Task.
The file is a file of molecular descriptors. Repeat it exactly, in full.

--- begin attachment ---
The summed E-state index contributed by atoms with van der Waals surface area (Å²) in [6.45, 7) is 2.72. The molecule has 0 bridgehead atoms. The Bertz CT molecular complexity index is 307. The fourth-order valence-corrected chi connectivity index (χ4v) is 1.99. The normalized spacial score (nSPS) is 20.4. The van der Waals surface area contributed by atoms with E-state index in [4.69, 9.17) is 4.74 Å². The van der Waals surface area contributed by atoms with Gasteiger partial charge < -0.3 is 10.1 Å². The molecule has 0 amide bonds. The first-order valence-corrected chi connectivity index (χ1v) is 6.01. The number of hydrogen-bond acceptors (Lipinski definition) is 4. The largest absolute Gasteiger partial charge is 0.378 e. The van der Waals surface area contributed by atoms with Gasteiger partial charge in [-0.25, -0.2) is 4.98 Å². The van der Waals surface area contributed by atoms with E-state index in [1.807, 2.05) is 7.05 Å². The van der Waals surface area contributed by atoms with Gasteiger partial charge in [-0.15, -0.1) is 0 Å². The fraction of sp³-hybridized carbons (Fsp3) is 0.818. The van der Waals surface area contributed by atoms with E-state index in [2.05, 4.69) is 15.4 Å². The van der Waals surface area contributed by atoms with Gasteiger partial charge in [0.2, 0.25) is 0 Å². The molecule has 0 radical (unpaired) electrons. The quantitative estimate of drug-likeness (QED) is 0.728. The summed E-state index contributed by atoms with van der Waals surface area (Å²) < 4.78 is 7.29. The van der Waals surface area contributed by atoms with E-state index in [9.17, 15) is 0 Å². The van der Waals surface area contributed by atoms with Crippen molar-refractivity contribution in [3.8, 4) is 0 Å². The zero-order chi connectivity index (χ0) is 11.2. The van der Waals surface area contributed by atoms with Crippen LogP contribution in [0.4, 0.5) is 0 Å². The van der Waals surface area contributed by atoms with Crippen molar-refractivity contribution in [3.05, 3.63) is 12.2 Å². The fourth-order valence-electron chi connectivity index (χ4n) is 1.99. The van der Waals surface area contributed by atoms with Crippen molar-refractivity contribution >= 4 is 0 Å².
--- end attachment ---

The summed E-state index contributed by atoms with van der Waals surface area (Å²) in [6.45, 7) is 2.72. The molecule has 0 bridgehead atoms. The Bertz CT molecular complexity index is 307. The fourth-order valence-corrected chi connectivity index (χ4v) is 1.99. The normalized spacial score (nSPS) is 20.4. The van der Waals surface area contributed by atoms with E-state index in [4.69, 9.17) is 4.74 Å². The van der Waals surface area contributed by atoms with Gasteiger partial charge < -0.3 is 10.1 Å². The molecule has 0 amide bonds. The first-order valence-corrected chi connectivity index (χ1v) is 6.01. The number of hydrogen-bond acceptors (Lipinski definition) is 4. The largest absolute Gasteiger partial charge is 0.378 e. The van der Waals surface area contributed by atoms with Gasteiger partial charge in [-0.25, -0.2) is 4.98 Å². The van der Waals surface area contributed by atoms with E-state index in [1.807, 2.05) is 7.05 Å². The van der Waals surface area contributed by atoms with Gasteiger partial charge in [-0.15, -0.1) is 0 Å². The fraction of sp³-hybridized carbons (Fsp3) is 0.818. The van der Waals surface area contributed by atoms with E-state index in [2.05, 4.69) is 15.4 Å². The van der Waals surface area contributed by atoms with Gasteiger partial charge in [0.2, 0.25) is 0 Å². The molecule has 0 radical (unpaired) electrons. The quantitative estimate of drug-likeness (QED) is 0.728. The summed E-state index contributed by atoms with van der Waals surface area (Å²) < 4.78 is 7.29. The van der Waals surface area contributed by atoms with E-state index in [9.17, 15) is 0 Å². The van der Waals surface area contributed by atoms with Crippen molar-refractivity contribution in [3.8, 4) is 0 Å². The zero-order chi connectivity index (χ0) is 11.2. The van der Waals surface area contributed by atoms with Crippen LogP contribution in [0.4, 0.5) is 0 Å². The van der Waals surface area contributed by atoms with Crippen molar-refractivity contribution in [3.05, 3.63) is 12.2 Å². The fourth-order valence-electron chi connectivity index (χ4n) is 1.99. The van der Waals surface area contributed by atoms with Crippen molar-refractivity contribution >= 4 is 0 Å².